Using Kanban in Your Personal Life
Kanban is a workflow visualization tool that has proven itself to be extremely valuable in the business environment as a way to manage processes of all sorts. It’s simple yet powerful, and it makes a lot of vital information both evident and easily accessible for whole teams, bolstering productivity and process optimization.
But Kanban’s potential is not limited to the fields of business and management. It can be a tool that everyone could use in their personal life to efficiently manage all of their tasks, and to increase their own personal productivity. At its core, Kanban is just an organized approach to treating your list of to-dos. What makes it great and useful is its simplicity that doesn’t diminish its power or effectiveness.
What is Kanban?
Kanban is a method that is used to create a Kanban board. It’s usually a whiteboard, but it can be done on a large piece of paper or through specialized software, or even on MS Excel. Kanban has a few columns that signify different stages a task might be at, starting from the most basic ‘To Do’ state, and ending with the ‘Done’ state. The simplest version of Kanban has just one column in between, which is traditionally labeled ‘Doing’, but there is no limit on the number of columns that can be used, so Kanban boards can get quite complex if need be. Tasks are usually written down on sticky notes, and they are physically moved from column to column when they are at different stages of the task completion process. The idea is to quickly move each sticky from one end of the board to the other end, which means your “customer” gets what they want quickly.
What Is Personal Kanban?
There are two main aspects of Kanban that make it quite suitable for anybody to apply in their personal life:
Kanban is an extremely visual method, which is very helpful for the visual creatures that we are. One of the keys to personal productivity is the ability to get organized without wasting any time. There are many people that use just a simple to-do list on a piece of paper or even people that don’t write down their tasks and expect to hold it all in their heads. Most of them spend a lot of time and effort to decide what they need to do next, what has been done and what hasn’t, and making sure they are not forgetting anything. It’s really easy for it all to become a mess Having a Kanban board with all your tasks helps solve that problem. It presents all of the tasks you have and their progress in an easy to comprehend visual form. When you implement Kanban in your life, you will probably get used to it quickly, as being able to access all the information about the tasks you have at hand at a glance is virtually addictive.
2. Limited Work in Progress
What leads to a lot of busy people struggling with managing their personal tasks is the fact that they try to do too much all at one. One of the most important principles of Kanban is the limits that you need to impose on the “work in progress” (WIP). You need to decide on a number of tasks that you will allow yourself to be active on at any given time, and adhering to this rule will help you stay focused and avoid stress. It doesn’t sound like a big thing, but it forces proper prioritization, and this has immense results on personal productivity. When you worry about everything all at once, your mind becomes highly ineffective, and this drains a lot of energy. But when you have a Kanban board, you can relax and concentrate on the task at hand without worrying about everything else you have to do – everything is clear and manageable. All those items you need to do in the future should be stored in the backlog (‘To Do’ column), but only active projects and tasks are in the ‘Doing’ or WIP column. Start by limiting your WIP to 3 tasks, and see how that works for you. You can always move tasks back to the ‘To Do’ stage if something new comes up, but don’t go over 3 active tasks, or the system will not work.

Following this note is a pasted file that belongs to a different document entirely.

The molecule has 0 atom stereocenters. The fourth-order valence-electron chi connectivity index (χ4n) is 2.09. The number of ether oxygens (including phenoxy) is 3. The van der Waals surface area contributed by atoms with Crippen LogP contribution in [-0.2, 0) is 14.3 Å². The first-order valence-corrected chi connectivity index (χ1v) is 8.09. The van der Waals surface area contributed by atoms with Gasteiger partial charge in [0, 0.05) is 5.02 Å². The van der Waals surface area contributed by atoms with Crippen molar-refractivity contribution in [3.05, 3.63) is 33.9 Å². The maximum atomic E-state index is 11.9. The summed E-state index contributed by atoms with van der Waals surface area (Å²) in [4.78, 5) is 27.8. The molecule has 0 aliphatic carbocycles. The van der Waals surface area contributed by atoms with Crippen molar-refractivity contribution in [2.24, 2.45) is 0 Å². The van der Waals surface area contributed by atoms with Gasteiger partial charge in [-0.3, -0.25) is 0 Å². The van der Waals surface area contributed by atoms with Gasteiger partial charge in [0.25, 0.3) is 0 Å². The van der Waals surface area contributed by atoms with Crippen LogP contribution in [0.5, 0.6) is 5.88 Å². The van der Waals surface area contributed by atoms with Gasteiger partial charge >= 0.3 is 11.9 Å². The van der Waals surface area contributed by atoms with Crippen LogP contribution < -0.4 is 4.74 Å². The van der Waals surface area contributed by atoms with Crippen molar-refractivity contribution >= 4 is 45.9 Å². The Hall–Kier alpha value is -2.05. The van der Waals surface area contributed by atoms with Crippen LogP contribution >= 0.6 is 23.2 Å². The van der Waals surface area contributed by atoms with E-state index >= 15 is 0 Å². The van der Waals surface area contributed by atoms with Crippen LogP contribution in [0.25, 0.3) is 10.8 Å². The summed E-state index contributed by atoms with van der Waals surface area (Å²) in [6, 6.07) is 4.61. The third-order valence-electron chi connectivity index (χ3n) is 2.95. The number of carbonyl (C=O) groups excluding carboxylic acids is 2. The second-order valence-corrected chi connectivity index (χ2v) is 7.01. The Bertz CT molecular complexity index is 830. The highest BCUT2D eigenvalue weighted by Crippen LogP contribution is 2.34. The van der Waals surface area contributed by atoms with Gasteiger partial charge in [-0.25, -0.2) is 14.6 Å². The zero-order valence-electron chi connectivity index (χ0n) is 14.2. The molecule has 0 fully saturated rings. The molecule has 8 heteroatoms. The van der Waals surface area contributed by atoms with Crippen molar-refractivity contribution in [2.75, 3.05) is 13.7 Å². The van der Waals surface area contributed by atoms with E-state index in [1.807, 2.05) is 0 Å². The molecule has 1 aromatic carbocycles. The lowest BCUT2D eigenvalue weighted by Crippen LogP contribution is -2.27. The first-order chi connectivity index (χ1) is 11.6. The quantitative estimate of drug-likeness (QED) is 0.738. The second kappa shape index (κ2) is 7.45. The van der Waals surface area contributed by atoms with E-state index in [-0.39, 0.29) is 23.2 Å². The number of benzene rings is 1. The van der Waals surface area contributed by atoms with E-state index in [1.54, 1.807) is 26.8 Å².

Where to Start?
Kanban is not a complex system that needs a lot of preparation for. All you need is a few sticky notes and a surface to divide into columns and start sticking them on. It doesn’t require any additional expertise, so you can start from the most basic three-column board, and move up from there. Alternatively, you could look into the many desktop, web or mobile Kanban applications available and give them a go. We suggest you start using Kanbans by hand, instead of electronic solutions, so you learn the methodology and practice it first. In the end, the most important thing is just to start and to stay consistent, and you will start completing tasks more quickly, and not feeling overwhelmed.